ask the readers: what are the professional boundaries when managing our nanny?

I’m throwing this one out to readers to help with. A reader writes:

I have a question about managing a person who works in one’s home and how the employer/employee relationship and boundaries might need to be handled differently when the employee is more familiar with an employer’s personal and home life.

Last fall, I hired a part-time in-home nanny to care for my infant child. She has her own home and comes to us about 30 hours per week. It was difficult to find someone that was a good fit for us, and finally through a friend-of-a-friend recommendation we were connected to Eloise.

In my previous career I was a manager who led hiring for my organization, so I translated those processes when I hired for this position: I created a job description, held full-on in-person interviews, conducted reference and background checks, clearly communicated wages and benefits, followed tax rules, etc. I’ve also made sure to have a semi-formal check in with her at least monthly on how things are going and we recently had a “six-month review” of sorts to talk about adding more hours and checking in on how she’s feeling about the role, etc. Everything seemed to be really great for both her and my family.

Eloise is an exceptional child care provider and I appreciate that as a new mother I learn things from her along the way. She has also been very professional in her role: she is very communicative if she’s running late due to traffic or not feeling well, keeps a journal of her activities with my child, and we have both been flexible with the schedule as needed. I feel very grateful to have found such an excellent care provider.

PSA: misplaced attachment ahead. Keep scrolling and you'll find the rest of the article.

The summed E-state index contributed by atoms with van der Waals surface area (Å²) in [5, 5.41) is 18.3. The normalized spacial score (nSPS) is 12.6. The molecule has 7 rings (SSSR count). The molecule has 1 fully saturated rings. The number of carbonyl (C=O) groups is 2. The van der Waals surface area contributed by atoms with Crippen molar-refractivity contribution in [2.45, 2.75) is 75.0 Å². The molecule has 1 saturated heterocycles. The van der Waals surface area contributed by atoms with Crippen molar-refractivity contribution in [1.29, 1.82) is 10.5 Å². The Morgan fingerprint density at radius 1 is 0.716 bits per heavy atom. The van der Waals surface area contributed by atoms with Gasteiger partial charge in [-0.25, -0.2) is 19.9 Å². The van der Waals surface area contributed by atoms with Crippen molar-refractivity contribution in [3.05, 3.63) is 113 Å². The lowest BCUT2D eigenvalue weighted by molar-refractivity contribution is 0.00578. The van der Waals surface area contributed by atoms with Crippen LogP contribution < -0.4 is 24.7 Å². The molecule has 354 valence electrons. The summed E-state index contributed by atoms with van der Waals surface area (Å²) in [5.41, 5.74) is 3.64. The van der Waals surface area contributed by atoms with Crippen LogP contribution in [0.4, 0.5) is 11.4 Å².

There are two parts that feels tricky to me: One is that because she is in our home, which is a small urban space, she’s seen more of my life and more of my body than most employees normally would. For example, early on when she started with us I needed to pump breastmilk before I left for work. I asked her if she minded me pumping in the living room (where I usually pump) or if she’d prefer I use the bathroom. She said it was fine with her and added something along the lines of recognizing the “intimacy” of being a care provider in someone’s home. Since then I’ve pumped in front of her a number of times and it never seems to be an issue (she has a background in child birth and seems very comfortable with the human body).

That said, is this a line that shouldn’t be crossed in this sort of employee/employer relationship? I mean, “seeing one’s boss’s breasts” is not something I would consider professional, but at the same time given the circumstances, it doesn’t seem like a big deal to me. Have I undermined my role or set anything up to be more difficult in the future by being so relaxed about pumping in front of an employee?

The second issue is that I’m having a harder time finding where to keep the line on wanting Eloise to feel like she is an important part of our family, without being so friendly that it’s difficult to address performance issues. There aren’t any major performance issues currently, but I know I’ve struggled with this as a manager in the past so I feel a sense of obligation to be more mindful of it.